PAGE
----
Enter your email address to stay in touch

Our car workers are star workers

But govt anti-union attacks could stall future success
Tony Burke, Unite Assistant General Secretary, Thursday, July 23rd, 2015


The news that automotive workers are the UKs most productive employees, each generating £100,000 a year in added value, will come as no surprise to Unite members working in the sector.

 

Productivity has risen by 35 per cent in five years according to a new report by the Society of Motor Manufacturers and Traders (SMMT).

 

New data from the SMMT shows output from UK auto makers in the first six months of the year rose to 793,642 cars – its best half-year performance since 2008, and 0.3 per cent higher than last year.

 

The report prompted Mike Hawes, SMMT chief executive, to say that “The sector is ahead of the game on productivity, with investment in efficient, hi-tech manufacturing processes and a highly skilled workforce resulting in huge gains over the past decade.”

 

Auto companies have invested large sums of money in UK plants and R&D over the past few years with Jaguar Land Rover spending £10bn over the past 10 years, but it is not just investment in the latest manufacturing technologies – such as robots – that mean three UK manufactured  cars are made every minute and four out of five cars built for export.

 

Skilled workforce

The skilled and dedicated workforce who helped bring the industry back from the brink deserve praise too!

 

As Professor David Bailey of Aston University, a leading expert on the UK automotive industry said recently, “The skill and productivity of UK car workers has played a key role in the sector’s revival – workers and unions – especially Unite have been instrumental with management in making the UK a competitive place for car firms to invest.”

 

The automotive manufacturing sector is one of the most highly unionised industries in the UK, so it is puzzling why the Government is hell bent on attacking unions and workers including those in this export driven, highly productive sector.

 

It also begs the question why the new secretary of state at business, innovation and skills, Sayid Javid has downgraded having an industrial strategy for UK manufacturing to a tepid ‘industrial approach’ when joint bodies such as the Automotive Council and the Automotive Industry Partnership have helped to grow the UK auto sector.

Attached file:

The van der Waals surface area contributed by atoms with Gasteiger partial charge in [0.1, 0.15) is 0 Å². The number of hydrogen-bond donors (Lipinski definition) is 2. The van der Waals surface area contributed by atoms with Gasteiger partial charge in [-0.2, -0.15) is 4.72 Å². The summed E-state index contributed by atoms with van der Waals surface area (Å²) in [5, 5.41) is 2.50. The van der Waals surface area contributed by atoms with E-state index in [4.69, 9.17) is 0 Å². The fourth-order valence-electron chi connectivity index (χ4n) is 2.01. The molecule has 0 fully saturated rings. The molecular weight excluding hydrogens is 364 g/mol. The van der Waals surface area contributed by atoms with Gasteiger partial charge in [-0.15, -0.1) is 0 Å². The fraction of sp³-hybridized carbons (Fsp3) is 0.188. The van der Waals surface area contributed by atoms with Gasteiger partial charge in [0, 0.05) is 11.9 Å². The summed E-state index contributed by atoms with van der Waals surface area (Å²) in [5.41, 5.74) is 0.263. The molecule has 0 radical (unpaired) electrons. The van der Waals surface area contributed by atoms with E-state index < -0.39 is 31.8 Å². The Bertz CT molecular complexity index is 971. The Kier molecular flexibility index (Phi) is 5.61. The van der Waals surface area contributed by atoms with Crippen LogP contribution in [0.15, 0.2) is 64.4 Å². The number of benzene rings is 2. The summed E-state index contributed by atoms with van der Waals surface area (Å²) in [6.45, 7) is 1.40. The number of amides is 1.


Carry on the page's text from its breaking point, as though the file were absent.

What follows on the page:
Unite is represented on both bodies – we are a voice for our members and we are listened to. Our union reps in the auto sector are seen as industrial partners not the ‘enemy within’ as the Conservative government is portraying trade unions through the proposed trade union Bill.

 

If you want to build a highly productive and skilled workforce you need to do it by building relationships; listening to the collective voice of workforce; training workers well, ensuring decent work and decent conditions; making sure that agency workers are treated decently with a pathway to full time employment, rather than using them as cannon fodder in industrial disputes – as is being proposed by the Conservatives.

 

Unite’s strategy for the automotive sector will soon going to press for publication later this year.

 

That strategy proposes a high skills, decent work agenda; bringing back the supply chain to the UK; the UK using its power of procurement for public bodies to purchase UK made vehicles; top quality training; leading in the research and development of electronic vehicles and connectivity and the industry continuing to work with Unite, our union reps and the workforce – all building on the success we see today.

 

A hands off approach to manufacturing along with union baiting and bashing workers belongs to the past.

 

Related Articles